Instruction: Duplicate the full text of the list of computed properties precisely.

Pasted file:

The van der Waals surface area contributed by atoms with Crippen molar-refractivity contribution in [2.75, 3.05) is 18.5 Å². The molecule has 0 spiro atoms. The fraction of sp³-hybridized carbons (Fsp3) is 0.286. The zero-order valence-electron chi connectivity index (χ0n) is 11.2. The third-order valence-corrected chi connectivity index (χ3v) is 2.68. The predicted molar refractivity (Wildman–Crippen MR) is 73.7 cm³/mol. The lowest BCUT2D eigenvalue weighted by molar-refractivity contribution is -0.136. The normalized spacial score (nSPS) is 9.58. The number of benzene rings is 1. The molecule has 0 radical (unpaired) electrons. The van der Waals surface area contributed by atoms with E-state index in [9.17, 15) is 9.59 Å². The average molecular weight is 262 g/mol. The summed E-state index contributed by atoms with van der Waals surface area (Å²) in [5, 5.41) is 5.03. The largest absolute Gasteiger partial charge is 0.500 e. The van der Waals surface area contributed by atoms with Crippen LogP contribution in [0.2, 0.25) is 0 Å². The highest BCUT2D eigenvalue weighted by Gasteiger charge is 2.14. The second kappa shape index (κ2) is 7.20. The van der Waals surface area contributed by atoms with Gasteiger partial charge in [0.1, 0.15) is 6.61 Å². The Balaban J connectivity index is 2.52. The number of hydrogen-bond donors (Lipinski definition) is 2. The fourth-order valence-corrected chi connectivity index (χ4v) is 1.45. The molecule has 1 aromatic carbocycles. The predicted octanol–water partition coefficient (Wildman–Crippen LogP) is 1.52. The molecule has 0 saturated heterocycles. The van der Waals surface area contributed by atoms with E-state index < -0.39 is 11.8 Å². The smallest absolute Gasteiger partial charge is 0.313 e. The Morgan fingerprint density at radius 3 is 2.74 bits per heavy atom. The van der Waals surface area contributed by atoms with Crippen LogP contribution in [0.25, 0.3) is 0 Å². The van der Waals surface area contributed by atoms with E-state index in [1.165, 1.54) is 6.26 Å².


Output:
The van der Waals surface area contributed by atoms with Crippen molar-refractivity contribution in [2.75, 3.05) is 18.5 Å². The molecule has 0 spiro atoms. The fraction of sp³-hybridized carbons (Fsp3) is 0.286. The zero-order valence-electron chi connectivity index (χ0n) is 11.2. The third-order valence-corrected chi connectivity index (χ3v) is 2.68. The predicted molar refractivity (Wildman–Crippen MR) is 73.7 cm³/mol. The lowest BCUT2D eigenvalue weighted by molar-refractivity contribution is -0.136. The normalized spacial score (nSPS) is 9.58. The number of benzene rings is 1. The molecule has 0 radical (unpaired) electrons. The van der Waals surface area contributed by atoms with E-state index in [9.17, 15) is 9.59 Å². The average molecular weight is 262 g/mol. The summed E-state index contributed by atoms with van der Waals surface area (Å²) in [5, 5.41) is 5.03. The largest absolute Gasteiger partial charge is 0.500 e. The van der Waals surface area contributed by atoms with Crippen LogP contribution in [0.2, 0.25) is 0 Å². The highest BCUT2D eigenvalue weighted by Gasteiger charge is 2.14. The second kappa shape index (κ2) is 7.20. The van der Waals surface area contributed by atoms with Gasteiger partial charge in [0.1, 0.15) is 6.61 Å². The Balaban J connectivity index is 2.52. The number of hydrogen-bond donors (Lipinski definition) is 2. The fourth-order valence-corrected chi connectivity index (χ4v) is 1.45. The molecule has 1 aromatic carbocycles. The predicted octanol–water partition coefficient (Wildman–Crippen LogP) is 1.52. The molecule has 0 saturated heterocycles. The van der Waals surface area contributed by atoms with E-state index < -0.39 is 11.8 Å². The smallest absolute Gasteiger partial charge is 0.313 e. The Morgan fingerprint density at radius 3 is 2.74 bits per heavy atom. The van der Waals surface area contributed by atoms with Crippen LogP contribution in [0.25, 0.3) is 0 Å². The van der Waals surface area contributed by atoms with E-state index in [1.165, 1.54) is 6.26 Å².